Heavy rain and flash floods in Colorado have killed at least four, while thousands of others are being evacuated from their homes.
The chart below shows Boulder Creek’s flow rate over the last month, peaking at around 4,500 cubic feet per second (cfs) in the last couple of days. That is 45 times greater than the typical flow rate of 100 to 300 cfs. One cubic foot per second is equal to roughly 7.5 gallons of water per second.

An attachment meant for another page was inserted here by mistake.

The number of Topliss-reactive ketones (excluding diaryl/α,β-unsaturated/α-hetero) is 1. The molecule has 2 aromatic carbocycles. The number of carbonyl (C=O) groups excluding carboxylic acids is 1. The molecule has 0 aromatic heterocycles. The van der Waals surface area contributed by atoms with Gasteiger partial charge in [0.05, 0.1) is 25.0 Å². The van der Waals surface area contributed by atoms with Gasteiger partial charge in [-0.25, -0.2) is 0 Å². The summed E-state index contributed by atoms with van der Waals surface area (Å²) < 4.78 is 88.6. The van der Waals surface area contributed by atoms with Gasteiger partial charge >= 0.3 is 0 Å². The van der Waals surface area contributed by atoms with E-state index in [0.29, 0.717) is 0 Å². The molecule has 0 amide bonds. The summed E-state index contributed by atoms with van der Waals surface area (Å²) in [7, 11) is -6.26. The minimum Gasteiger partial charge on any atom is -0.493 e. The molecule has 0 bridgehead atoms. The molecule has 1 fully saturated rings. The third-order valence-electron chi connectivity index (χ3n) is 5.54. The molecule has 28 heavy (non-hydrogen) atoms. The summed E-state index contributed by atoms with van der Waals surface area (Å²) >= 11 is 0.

A U.S. Geological Survey spokesman told the Post that this is a “100-year-flood,” meaning there is only a 1 in 100 chance that a flood of this magnitude will happen each year (it does not mean that they occur at 100-year intervals).
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